Joseph Shirley takes the compositional stage for the third season of The Mandalorian and quite simply knocks it out of the park, reprising the infamous main theme for Din Djarin for some of its most triumphant renditions yet together with the ever-increasing catalogue of excellent established motifs for the series – and a few intriguing new ones added to the mix – all in spellbinding orchestral/electronic fashion.
It’s been a little while since we’ve had a new season of The Mandalorian. Well, technically there are a few episodes of The Book Of Boba Fett which qualify as that in some ways – certainly on the music front – but it’s been a while since we’ve had new Mando music in its own seasonal habitat anyway, and I must say after how good the score for season two was I was certainly excited to hear what was in store for the third. Intriguingly though, as the weeks closed in on the season premiere, it was announced that Joseph Shirley – composer for The Book Of Boba Fett – would be taking over scoring duties for The Mandalorian, with previous composer Ludwig Göransson seemingly taking a step back to work on other projects. It was an interesting bit of news that admittedly hit me with a bit of disappointment on first reading it, but I was still intrigued to hear what Shirley had to offer musically as full composer for The Mandalorian – especially after his genuinely solid score for Fett last year – and now that we have the score for the first half of the new season in our hands.. it’s got to be said, the composer did not disappoint.
So onto the album then; it seems Disney has once again opted for the now rather traditional soundtrack release schedule for these shows. Two volumes, one releasing now (for episodes 1-4) and another in a few weeks for the remaining episodes 5-8. As per usual it’s the former we’ll be reviewing here and now, and I’ll then be editing in a few paragraphs for the second one once it drops in a couple weeks time. So, without further ado – ‘The Living Waters’ opens the album rather ominously, with hints toward the Mandalorian Creed motif (from season one) and unnerving electronics shortly reaching a worrisome crescendo at around a minute in. From there though tensions only escalate, as loud drums and imposing vocals chant their way into centre stage, sticking around dramatically and ominously for a further minute or two until the cue then comes to a quietly imposing strings-based close. Action then kicks off ‘The Apostate’, with an electric guitar and deafening percussion setting a fast pace in the opening few seconds before the main Mandalorian theme then thunders triumphantly into frame from the sixty second mark onwards, cementing it’s introduction with whistling woodwinds and the now rather well-known Mandalorian-y percussive elements we’ve all come to know and love. Ah, it’s good to be back.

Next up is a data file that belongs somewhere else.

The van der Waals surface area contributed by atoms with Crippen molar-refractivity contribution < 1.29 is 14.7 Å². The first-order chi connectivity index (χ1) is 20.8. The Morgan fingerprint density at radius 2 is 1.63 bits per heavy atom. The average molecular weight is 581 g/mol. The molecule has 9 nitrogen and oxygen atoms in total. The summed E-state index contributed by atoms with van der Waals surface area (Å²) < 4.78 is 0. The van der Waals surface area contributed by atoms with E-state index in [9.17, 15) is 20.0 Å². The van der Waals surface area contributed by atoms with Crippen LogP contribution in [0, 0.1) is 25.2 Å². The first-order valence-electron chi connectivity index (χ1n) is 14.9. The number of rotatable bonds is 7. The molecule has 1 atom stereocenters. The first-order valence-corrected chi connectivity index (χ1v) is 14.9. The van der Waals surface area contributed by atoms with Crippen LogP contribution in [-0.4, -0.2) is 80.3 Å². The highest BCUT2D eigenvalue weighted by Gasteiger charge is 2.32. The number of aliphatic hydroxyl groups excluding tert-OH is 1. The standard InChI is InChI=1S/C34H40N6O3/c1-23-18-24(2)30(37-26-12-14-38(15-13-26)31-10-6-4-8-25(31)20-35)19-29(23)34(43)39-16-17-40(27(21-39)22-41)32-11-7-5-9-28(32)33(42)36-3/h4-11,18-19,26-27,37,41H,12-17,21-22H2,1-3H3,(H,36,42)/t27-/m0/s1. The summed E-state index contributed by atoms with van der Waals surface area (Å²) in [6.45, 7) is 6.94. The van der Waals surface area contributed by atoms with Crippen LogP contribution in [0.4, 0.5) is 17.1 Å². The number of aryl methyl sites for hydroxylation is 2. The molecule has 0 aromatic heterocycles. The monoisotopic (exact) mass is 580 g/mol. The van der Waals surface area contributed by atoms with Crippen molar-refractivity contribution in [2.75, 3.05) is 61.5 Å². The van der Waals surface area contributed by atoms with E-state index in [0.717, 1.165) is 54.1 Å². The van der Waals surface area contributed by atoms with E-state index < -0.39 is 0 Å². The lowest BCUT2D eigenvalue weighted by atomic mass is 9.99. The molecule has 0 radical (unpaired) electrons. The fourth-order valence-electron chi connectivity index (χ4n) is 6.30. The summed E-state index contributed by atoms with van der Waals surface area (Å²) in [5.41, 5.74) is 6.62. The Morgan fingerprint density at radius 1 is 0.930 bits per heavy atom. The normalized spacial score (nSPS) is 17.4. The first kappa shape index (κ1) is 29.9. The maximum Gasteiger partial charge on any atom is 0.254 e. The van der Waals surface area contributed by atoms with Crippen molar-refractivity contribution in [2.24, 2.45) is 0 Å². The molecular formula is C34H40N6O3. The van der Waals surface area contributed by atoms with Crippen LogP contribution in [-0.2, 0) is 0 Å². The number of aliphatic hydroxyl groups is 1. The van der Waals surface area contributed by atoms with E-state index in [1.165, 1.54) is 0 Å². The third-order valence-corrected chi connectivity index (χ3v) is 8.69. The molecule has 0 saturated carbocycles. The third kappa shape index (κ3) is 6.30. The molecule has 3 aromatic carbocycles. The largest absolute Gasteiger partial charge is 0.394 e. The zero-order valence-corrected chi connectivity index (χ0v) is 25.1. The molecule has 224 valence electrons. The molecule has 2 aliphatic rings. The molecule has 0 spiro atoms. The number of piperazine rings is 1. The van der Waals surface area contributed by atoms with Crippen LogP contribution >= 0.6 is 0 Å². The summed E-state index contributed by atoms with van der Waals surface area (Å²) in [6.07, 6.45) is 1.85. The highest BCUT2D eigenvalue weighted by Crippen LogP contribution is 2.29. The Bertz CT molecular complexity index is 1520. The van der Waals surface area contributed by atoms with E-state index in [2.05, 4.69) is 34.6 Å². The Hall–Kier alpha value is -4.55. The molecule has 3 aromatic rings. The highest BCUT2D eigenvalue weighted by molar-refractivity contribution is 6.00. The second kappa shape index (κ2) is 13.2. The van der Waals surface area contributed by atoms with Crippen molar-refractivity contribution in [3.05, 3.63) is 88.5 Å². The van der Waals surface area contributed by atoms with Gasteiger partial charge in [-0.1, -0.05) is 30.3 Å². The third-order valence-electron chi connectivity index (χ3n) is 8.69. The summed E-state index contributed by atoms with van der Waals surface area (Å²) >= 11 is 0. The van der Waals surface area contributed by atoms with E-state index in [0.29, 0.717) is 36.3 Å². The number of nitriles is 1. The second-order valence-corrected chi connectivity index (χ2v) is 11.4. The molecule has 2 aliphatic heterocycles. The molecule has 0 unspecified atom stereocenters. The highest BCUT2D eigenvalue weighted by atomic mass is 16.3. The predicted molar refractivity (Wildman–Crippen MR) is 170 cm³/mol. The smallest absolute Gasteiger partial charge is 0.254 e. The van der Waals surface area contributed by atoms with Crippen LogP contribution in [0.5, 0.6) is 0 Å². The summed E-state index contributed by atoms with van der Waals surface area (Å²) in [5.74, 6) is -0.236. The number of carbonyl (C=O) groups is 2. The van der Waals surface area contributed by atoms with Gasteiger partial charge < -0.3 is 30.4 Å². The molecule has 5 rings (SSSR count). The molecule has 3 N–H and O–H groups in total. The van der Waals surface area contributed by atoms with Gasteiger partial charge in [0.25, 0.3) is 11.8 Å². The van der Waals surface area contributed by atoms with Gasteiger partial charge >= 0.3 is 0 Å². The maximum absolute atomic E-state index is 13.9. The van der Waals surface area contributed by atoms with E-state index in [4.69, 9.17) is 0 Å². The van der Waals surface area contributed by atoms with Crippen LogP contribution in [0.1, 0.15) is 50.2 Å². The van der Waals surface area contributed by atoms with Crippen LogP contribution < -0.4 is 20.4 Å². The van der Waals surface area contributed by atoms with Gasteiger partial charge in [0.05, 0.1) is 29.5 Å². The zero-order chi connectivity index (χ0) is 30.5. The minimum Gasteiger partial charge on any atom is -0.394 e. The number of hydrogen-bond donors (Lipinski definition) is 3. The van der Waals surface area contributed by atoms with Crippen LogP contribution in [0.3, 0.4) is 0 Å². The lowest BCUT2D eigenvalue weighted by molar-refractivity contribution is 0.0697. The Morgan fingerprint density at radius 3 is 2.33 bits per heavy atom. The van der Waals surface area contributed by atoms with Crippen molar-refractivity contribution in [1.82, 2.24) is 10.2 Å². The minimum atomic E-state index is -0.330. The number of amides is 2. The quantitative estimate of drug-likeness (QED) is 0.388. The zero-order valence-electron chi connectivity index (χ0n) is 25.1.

Gently ethereal vocals then open ‘High Magistrate’, with wondrous-sounding strings and percussion occupying the background until the Mandalorian’s infamous whistle sound then blows through, followed by the opening notes of the theme playing in a rather optimistic fashion. From here the music then takes on an almost folk-like tone, with hopeful strings and drums hammering this newly upbeat mood home for the rest of the cue. ‘We Got Pirates’ however then kicks the music up into faster paced territory for the score’s first major action cue; the Mandalorian’s theme opens the piece, playing fiercely and worrisomely on rapid bursts of brass for the first minute or so accompanied by similarly frenetic strings. From there the theme plays in fragmented and sporadic renditions, continually gaining confidence though with each appearance until finally emerging rather victoriously at the two minute mark. This doesn’t last for long though as the music crescendos quickly, with a dramatically imposing new theme then briefly emerging for the villainous Pirate King Gorian Shard before the track then comes to a rapid end.
‘A Castle’ then features a welcome reprisal of Bo Katan’s motif from season 2 – opposite both Mando’s and a brief appearance from the Creed theme – but those somehow aren’t even the most interesting aspect of this particular track as another new theme is then introduced; a theme for Mandalore. This six note new motif plays quietly and subtly through its debut cue here, almost too quietly to notice, but given – spoilers for later in the review -how big a thematic impact it has on the rest of the album, it’s worth noting all the same. Lighthearted, playful strings are then the centrepiece of the subsequent ‘Back For A Tune Up’, before ‘Mando’s In Trouble’ then pulls the musical tone down into rather sinister territory to start with – with creepy-sounding electronics – before frenetic strings take over in the back half for two minutes of dramatically worrisome action until a quietly withdrawn rendition of the new Mandalore theme on muted brass closes out the track. The new motif then continues in this stylistic vein into the subsequent and similarly withdrawn ‘The Old Mines’, with downtrodden strings and moody brass notes occupying the majority of the cue’s three minute runtime.